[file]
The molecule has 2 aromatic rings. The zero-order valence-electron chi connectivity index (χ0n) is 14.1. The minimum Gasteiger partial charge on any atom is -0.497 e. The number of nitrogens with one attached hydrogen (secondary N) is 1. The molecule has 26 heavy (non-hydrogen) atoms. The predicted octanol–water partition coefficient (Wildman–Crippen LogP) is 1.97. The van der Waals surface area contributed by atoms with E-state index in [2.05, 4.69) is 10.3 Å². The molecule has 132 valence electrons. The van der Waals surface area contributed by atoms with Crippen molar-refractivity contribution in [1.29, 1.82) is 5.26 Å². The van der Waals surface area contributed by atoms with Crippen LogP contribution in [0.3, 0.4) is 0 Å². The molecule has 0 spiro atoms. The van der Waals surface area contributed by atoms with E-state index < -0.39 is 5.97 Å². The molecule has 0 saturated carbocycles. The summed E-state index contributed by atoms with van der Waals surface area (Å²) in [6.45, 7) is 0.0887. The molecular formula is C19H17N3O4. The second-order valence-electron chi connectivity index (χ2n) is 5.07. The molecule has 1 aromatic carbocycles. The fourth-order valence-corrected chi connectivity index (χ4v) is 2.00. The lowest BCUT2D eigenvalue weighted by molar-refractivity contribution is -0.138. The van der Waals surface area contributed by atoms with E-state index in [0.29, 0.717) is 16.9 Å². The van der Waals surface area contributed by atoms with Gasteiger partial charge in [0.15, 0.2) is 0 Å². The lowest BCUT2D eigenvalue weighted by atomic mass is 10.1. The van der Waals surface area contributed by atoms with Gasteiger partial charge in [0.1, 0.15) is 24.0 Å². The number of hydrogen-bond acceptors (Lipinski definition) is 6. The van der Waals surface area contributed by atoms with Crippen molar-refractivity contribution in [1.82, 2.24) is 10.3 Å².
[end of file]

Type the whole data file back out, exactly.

The molecule has 2 aromatic rings. The zero-order valence-electron chi connectivity index (χ0n) is 14.1. The minimum Gasteiger partial charge on any atom is -0.497 e. The number of nitrogens with one attached hydrogen (secondary N) is 1. The molecule has 26 heavy (non-hydrogen) atoms. The predicted octanol–water partition coefficient (Wildman–Crippen LogP) is 1.97. The van der Waals surface area contributed by atoms with E-state index in [2.05, 4.69) is 10.3 Å². The molecule has 132 valence electrons. The van der Waals surface area contributed by atoms with Crippen molar-refractivity contribution in [1.29, 1.82) is 5.26 Å². The van der Waals surface area contributed by atoms with Crippen LogP contribution in [0.3, 0.4) is 0 Å². The molecule has 0 spiro atoms. The van der Waals surface area contributed by atoms with E-state index < -0.39 is 5.97 Å². The molecule has 0 saturated carbocycles. The summed E-state index contributed by atoms with van der Waals surface area (Å²) in [6.45, 7) is 0.0887. The molecular formula is C19H17N3O4. The second-order valence-electron chi connectivity index (χ2n) is 5.07. The molecule has 1 aromatic carbocycles. The fourth-order valence-corrected chi connectivity index (χ4v) is 2.00. The lowest BCUT2D eigenvalue weighted by molar-refractivity contribution is -0.138. The van der Waals surface area contributed by atoms with E-state index in [0.29, 0.717) is 16.9 Å². The van der Waals surface area contributed by atoms with Gasteiger partial charge in [0.15, 0.2) is 0 Å². The lowest BCUT2D eigenvalue weighted by atomic mass is 10.1. The van der Waals surface area contributed by atoms with Gasteiger partial charge in [0.1, 0.15) is 24.0 Å². The number of hydrogen-bond acceptors (Lipinski definition) is 6. The van der Waals surface area contributed by atoms with Crippen molar-refractivity contribution in [1.82, 2.24) is 10.3 Å².